I was on an analyst call recently about "security convergence" and the analyst basically defined security convergence as the adoption of TCP/IP-based security technology (network cameras, web-based access control). That's one way to define security convergence, but there are a number of other ways to write it out before sliding it into Merriam-Webster's heavy book:
â€¢ Define it by departments: Security convergence is the merging of the IT department's security concerns with those of the physical security department.
â€¢ Define it by business goals: Security convergence is the alignment of securityÂ with an organization's business goals and needs.Â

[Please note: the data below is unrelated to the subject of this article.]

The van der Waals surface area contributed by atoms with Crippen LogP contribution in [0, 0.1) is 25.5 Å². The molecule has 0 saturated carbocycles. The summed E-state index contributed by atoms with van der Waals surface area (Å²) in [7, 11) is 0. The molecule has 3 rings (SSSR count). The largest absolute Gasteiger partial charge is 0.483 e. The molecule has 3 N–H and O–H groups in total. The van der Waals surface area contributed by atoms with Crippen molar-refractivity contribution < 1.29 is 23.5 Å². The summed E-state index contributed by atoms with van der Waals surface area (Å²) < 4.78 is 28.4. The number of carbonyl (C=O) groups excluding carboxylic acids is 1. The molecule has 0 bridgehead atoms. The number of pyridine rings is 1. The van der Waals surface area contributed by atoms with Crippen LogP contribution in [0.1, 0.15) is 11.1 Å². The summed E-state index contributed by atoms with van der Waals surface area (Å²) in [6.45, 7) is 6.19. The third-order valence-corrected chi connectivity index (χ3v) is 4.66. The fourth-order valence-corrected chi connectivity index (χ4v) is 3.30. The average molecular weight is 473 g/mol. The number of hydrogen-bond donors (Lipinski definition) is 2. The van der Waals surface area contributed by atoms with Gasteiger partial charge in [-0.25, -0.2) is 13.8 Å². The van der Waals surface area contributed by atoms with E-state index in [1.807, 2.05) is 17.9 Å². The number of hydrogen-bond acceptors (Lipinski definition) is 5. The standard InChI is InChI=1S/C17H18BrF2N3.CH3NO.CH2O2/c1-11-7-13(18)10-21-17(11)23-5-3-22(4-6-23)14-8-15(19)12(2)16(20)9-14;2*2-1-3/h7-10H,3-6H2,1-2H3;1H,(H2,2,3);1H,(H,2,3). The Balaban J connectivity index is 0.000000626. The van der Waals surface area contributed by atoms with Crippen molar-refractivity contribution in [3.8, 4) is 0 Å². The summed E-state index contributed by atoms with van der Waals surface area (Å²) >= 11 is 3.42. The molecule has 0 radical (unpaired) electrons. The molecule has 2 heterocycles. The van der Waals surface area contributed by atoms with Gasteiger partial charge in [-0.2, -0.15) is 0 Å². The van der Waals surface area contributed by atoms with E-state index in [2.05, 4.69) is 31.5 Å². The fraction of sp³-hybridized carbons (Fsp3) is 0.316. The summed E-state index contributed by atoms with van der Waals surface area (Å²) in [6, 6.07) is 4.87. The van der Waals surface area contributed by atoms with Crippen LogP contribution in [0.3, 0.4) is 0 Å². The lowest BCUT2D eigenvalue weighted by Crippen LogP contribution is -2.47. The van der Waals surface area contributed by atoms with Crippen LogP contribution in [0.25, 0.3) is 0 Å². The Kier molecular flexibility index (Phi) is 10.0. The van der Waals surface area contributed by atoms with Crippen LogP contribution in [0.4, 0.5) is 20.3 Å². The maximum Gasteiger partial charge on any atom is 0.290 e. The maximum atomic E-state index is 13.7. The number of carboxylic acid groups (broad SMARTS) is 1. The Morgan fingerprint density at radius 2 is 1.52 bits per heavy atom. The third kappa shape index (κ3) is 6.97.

â€¢ Define it by inter-linking: Security convergence is the integration of varied technologies so they talk to each other.
â€¢ Define it by TCP/IP (as the analyst did): Security convergence is about putting security devices on the network.
All these different definitions work, depending on which angle you're coming from. If you're an analyst who sells reports to vendors, they want to think of convergence from a product perspective, as either defined by integration or migration to TCP/IP. If you're a CSO or an IT director, then you define it by the former two (business goals and departmental organization).
How do you define security convergence in your business area? Tell us via the comments box.